One positive development is that the US Federal Aviation Administration (FAA) in September reinstated Mexico to Category 1, its highest aviation safety status, after downgrading it in 2001. Mexico’s two-year-old air safety rating downgrade by U.S. authorities has caused a more-than-billion-dollar hit to national airlines, according to Diana Olivares, head of Mexico’s air transportation chamber and LATAM Airlines’ country manager, Reuters reports.
In a twist of irony, Mexico’s first radical president in modern history is the man who has militarized the country’s infrastructure. Traditionally, Mexico’s left were highly critical of the armed forced for their human rights abuses.
AMLO has handed over the management of 18 airports to the armed forces. In July this year, the Secretariat of the Navy (known as Semar) took formal control of AICM. The navy will also control another six smaller airports, including Campeche, El Financiero reports.
The new airport AIFA is run by the Defense Secretariat (known as Sedena) and in October, AMLO handed over control of four more airports to Grupo Aeroportuario, Ferroviario, de Servicios Auxiliares y Conexos Olmeca – Maya – Mexica (GAFSACOMM), an entity 99% owned by Sedena. The group already managed another seven airports, including the new international airport of tourism destination Tulum.
Meanwhile, Sedena will also be running the relaunched Mexicana airlines. The airline had to delay its scheduled start in early December due to difficulty in leasing new planes and will initially use military planes, Reuters reports.
Sedena is also managing the planned $28.5 billion Maya Train linking five states, while the navy assumed control of Mexico’s top 14 ports in 2021.
#5 PANAMA MESS
This year Panama has suffered from a twin curse of shutting down a copper mine that accounts for 5% of its GDP and a severe drought hitting the Panama Canal. Combined the two events will significantly hurt Panama’s revenues and economy, with GDP growth likely ending at 1% in 2024 compared with 6% this year. That means Panama will go from having Latin America’s highest growth this year to the lowest one next year, according to a Latinvex analysis of projections from the International Monetary Fund and economists.
J.P. Morgan warned earlier that the odds of Panama losing its investment-grade rating would rise significantly if the mine contract was revoked.
“Panama’s economy and exports will likely take a hit because of the closure of the mine, since copper revenues are the country’s second largest source of exports and account for a tenth of total current account revenues,” points out Jolyn Debuysscher, a Latin America analyst with European credit insurance group Credendo. “On top of that, the closure of the mine comes at a bad time as the country’s biggest export source, the Panama Canal (accounting for a fifth of current account revenues), is already suffering from historic low water levels due to the ongoing El Niño. As a consequence, shipping traffic is currently restricted at less than 60% of its normal capacity.”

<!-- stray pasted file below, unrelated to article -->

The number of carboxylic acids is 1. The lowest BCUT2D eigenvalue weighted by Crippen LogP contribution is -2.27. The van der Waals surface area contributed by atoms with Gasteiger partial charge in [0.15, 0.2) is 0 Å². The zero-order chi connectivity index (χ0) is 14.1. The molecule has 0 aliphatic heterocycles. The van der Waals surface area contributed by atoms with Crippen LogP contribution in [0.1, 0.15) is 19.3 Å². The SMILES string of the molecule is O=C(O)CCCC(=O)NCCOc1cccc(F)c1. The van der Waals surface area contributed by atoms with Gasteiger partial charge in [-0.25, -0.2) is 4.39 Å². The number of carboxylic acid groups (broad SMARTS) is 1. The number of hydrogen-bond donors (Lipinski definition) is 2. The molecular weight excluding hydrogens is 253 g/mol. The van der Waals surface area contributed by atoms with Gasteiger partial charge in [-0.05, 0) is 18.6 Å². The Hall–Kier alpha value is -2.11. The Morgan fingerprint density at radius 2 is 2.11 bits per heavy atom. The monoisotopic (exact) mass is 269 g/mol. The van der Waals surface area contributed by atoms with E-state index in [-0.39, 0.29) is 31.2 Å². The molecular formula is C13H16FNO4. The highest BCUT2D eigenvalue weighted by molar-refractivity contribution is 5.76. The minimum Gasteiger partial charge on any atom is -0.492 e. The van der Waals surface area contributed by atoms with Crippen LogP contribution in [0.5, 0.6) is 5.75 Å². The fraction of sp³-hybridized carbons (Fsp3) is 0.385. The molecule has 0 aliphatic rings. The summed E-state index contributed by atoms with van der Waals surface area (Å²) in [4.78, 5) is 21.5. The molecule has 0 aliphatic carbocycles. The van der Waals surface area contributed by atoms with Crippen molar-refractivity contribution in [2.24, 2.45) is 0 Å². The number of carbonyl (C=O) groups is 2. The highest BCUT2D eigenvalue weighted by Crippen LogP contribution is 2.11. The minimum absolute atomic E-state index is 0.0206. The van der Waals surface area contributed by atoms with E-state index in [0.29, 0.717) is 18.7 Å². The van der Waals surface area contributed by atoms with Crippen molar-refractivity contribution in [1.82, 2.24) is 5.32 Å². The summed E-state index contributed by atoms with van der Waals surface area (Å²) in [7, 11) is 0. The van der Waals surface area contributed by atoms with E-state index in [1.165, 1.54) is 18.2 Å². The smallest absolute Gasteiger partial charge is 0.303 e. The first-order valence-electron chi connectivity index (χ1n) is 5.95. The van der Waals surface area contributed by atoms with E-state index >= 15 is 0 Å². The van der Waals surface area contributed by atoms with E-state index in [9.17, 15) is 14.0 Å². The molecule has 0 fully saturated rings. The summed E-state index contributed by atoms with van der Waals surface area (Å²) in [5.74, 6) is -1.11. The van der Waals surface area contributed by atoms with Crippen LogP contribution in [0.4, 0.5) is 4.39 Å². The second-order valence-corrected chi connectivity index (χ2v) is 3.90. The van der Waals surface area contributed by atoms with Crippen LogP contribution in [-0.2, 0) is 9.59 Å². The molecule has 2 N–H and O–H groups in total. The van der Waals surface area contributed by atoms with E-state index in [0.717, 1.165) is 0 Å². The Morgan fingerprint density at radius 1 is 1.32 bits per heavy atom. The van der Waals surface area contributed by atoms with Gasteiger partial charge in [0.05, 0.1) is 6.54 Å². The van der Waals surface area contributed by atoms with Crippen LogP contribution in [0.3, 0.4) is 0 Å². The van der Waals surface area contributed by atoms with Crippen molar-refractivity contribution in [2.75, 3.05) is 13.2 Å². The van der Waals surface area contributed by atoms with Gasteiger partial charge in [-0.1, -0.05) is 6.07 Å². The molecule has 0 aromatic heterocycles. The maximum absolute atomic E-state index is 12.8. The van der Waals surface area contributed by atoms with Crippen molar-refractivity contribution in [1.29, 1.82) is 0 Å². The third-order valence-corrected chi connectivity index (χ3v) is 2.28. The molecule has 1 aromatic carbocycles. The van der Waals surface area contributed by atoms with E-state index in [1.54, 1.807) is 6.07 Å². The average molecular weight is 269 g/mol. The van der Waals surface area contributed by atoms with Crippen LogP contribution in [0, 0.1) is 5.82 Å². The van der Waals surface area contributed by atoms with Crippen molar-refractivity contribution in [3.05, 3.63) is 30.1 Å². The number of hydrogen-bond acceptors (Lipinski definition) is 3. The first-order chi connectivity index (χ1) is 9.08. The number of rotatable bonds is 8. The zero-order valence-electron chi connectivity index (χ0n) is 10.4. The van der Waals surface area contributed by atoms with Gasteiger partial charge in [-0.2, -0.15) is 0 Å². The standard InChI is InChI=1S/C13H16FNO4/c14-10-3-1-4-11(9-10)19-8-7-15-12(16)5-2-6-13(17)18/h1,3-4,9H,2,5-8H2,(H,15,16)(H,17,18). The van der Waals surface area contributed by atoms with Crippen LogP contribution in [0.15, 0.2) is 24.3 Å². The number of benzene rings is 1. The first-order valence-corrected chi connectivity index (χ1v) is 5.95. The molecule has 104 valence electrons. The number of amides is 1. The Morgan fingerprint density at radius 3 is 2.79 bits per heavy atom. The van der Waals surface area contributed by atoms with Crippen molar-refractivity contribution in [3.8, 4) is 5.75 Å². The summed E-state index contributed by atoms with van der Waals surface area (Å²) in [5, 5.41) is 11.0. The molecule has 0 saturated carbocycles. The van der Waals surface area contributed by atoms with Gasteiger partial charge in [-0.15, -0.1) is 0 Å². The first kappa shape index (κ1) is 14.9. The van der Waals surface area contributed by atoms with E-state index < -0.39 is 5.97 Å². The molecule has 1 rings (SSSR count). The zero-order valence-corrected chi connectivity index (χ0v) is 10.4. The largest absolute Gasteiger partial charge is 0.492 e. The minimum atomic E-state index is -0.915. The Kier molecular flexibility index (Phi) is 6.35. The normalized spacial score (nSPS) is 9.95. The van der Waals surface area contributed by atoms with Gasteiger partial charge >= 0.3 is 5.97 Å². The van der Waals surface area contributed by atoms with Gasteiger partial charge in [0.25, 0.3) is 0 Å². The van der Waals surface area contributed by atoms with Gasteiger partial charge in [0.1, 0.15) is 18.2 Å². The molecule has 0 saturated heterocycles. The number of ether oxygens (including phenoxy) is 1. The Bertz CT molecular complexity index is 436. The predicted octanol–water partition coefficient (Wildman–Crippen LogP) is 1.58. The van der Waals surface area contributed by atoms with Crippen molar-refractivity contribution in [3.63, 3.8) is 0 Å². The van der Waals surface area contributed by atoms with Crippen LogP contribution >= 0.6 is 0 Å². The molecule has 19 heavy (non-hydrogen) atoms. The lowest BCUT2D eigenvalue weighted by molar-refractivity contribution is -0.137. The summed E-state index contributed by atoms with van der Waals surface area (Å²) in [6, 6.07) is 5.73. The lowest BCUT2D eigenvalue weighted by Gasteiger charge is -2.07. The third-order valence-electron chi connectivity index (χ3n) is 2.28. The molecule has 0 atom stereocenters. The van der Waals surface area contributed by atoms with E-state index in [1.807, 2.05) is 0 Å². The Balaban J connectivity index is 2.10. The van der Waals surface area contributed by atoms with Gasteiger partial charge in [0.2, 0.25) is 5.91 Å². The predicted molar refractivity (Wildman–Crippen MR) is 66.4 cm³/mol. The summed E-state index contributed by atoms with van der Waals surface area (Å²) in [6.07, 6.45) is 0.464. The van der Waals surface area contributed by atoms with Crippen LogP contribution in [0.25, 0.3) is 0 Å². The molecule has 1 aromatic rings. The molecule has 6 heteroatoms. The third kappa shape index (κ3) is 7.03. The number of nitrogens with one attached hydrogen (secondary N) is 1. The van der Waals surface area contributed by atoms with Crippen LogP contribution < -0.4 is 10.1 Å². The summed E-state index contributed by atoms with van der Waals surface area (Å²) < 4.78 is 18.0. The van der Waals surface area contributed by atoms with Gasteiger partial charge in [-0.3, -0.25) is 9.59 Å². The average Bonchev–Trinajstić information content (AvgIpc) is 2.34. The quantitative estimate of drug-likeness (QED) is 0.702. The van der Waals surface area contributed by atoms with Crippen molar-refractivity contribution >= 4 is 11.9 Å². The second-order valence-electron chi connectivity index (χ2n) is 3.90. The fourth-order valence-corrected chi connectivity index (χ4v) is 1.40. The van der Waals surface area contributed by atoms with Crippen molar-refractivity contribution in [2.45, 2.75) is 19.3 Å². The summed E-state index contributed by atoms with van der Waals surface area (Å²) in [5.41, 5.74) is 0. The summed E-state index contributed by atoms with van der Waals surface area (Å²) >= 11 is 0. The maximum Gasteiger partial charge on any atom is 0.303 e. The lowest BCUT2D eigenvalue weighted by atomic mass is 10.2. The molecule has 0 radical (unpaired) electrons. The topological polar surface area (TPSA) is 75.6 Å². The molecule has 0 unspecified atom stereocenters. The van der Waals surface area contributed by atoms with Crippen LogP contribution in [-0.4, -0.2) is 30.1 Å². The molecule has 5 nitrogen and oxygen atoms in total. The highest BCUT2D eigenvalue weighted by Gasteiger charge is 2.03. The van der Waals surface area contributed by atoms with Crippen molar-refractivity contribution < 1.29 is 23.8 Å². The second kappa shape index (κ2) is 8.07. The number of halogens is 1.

There is no improvement in sight in the coming months since the dry season will start at the end of December and the current shipping traffic restrictions will be tightened, she adds. There are plans to build a new reservoir but this will not happen in the short term.
After the false hope of a new agreement this year between Canadian miner First Quantum and Panama’s government, the fate of the $10 billion copper mine was sealed when the Panamanian Supreme Court on November 28, 2023 ruled that the miner’s original contract in 1997 was unconstitutional.
First Quantum suspended the mine, employing 7,000 workers, and started international arbitration.
The implications of the mine closure for Panama’s fiscal outlook are “terrible,” Ricardo Penfold, a managing director at Seaport Global, told Bloomberg. “The country is running a fiscal deficit of 5 per cent of GDP and this will increase it by about 0.6 per cent,” he said. “And then you have the lawsuit.”
The lawsuit could prove a much costlier burden for Panama than the economic hit next year.
“With the company initiating international arbitration against Panama, potential financial implications loom large, including a speculated payment of $50 billion if Panama loses the case,” Walter Molano, chief economist at BCP Securities, told clients in a December 6 note.
Panama is scheduled to hold presidential elections in May next year and a new government could potentially try to restart the mine, both Citibank and Credendo predict.
“Given the copper mine’s economic and fiscal benefits, the most likely scenario is that a new contract will be negotiated,” Credendos’s Debuysscher says. “However, it will be very difficult to do so in the run-up to the general elections of May 2024. Hence, the re-opening of the mine could be stalled for a long time.”
Citibank concurs. “We assume that the new regime would look to restart the mine given its major financial contribution to Panama’s economy,” the bank’s analysts said in a note quoted by Bloomberg. “That said, any contract renegotiation could be protracted.”